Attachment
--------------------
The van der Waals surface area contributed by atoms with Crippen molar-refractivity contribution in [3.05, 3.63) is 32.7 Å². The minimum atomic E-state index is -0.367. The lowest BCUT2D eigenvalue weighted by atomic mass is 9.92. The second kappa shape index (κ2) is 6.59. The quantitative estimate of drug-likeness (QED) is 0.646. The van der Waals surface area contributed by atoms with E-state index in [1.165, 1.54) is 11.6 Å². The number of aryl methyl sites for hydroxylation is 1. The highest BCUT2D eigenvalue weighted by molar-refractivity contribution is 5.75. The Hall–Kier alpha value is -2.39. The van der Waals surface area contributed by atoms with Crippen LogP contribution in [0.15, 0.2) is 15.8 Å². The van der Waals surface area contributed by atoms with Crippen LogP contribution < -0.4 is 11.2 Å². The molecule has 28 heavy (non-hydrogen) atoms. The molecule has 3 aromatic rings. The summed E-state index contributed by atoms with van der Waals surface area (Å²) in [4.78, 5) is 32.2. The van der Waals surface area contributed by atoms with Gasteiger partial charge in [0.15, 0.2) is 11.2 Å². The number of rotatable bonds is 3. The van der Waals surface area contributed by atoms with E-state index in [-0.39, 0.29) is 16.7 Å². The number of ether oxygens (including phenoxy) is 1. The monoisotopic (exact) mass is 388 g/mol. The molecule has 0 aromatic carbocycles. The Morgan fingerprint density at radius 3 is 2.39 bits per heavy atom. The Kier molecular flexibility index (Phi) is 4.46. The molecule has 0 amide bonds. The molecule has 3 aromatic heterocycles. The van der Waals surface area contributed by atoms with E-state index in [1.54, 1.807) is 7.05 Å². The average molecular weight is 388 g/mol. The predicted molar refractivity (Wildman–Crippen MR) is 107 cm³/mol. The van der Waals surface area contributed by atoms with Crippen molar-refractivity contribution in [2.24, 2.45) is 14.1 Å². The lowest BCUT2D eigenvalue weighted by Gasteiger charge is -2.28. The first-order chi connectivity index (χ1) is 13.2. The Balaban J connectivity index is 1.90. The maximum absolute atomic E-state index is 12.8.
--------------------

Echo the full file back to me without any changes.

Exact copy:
The van der Waals surface area contributed by atoms with Crippen molar-refractivity contribution in [3.05, 3.63) is 32.7 Å². The minimum atomic E-state index is -0.367. The lowest BCUT2D eigenvalue weighted by atomic mass is 9.92. The second kappa shape index (κ2) is 6.59. The quantitative estimate of drug-likeness (QED) is 0.646. The van der Waals surface area contributed by atoms with E-state index in [1.165, 1.54) is 11.6 Å². The number of aryl methyl sites for hydroxylation is 1. The highest BCUT2D eigenvalue weighted by molar-refractivity contribution is 5.75. The Hall–Kier alpha value is -2.39. The van der Waals surface area contributed by atoms with Crippen LogP contribution in [0.15, 0.2) is 15.8 Å². The van der Waals surface area contributed by atoms with Crippen LogP contribution < -0.4 is 11.2 Å². The molecule has 28 heavy (non-hydrogen) atoms. The molecule has 3 aromatic rings. The summed E-state index contributed by atoms with van der Waals surface area (Å²) in [4.78, 5) is 32.2. The van der Waals surface area contributed by atoms with Gasteiger partial charge in [0.15, 0.2) is 11.2 Å². The number of rotatable bonds is 3. The van der Waals surface area contributed by atoms with E-state index in [-0.39, 0.29) is 16.7 Å². The number of ether oxygens (including phenoxy) is 1. The monoisotopic (exact) mass is 388 g/mol. The molecule has 0 aromatic carbocycles. The Morgan fingerprint density at radius 3 is 2.39 bits per heavy atom. The Kier molecular flexibility index (Phi) is 4.46. The molecule has 0 amide bonds. The molecule has 3 aromatic heterocycles. The van der Waals surface area contributed by atoms with E-state index in [1.54, 1.807) is 7.05 Å². The average molecular weight is 388 g/mol. The predicted molar refractivity (Wildman–Crippen MR) is 107 cm³/mol. The van der Waals surface area contributed by atoms with Crippen molar-refractivity contribution in [2.24, 2.45) is 14.1 Å². The lowest BCUT2D eigenvalue weighted by Gasteiger charge is -2.28. The first-order chi connectivity index (χ1) is 13.2. The Balaban J connectivity index is 1.90. The maximum absolute atomic E-state index is 12.8.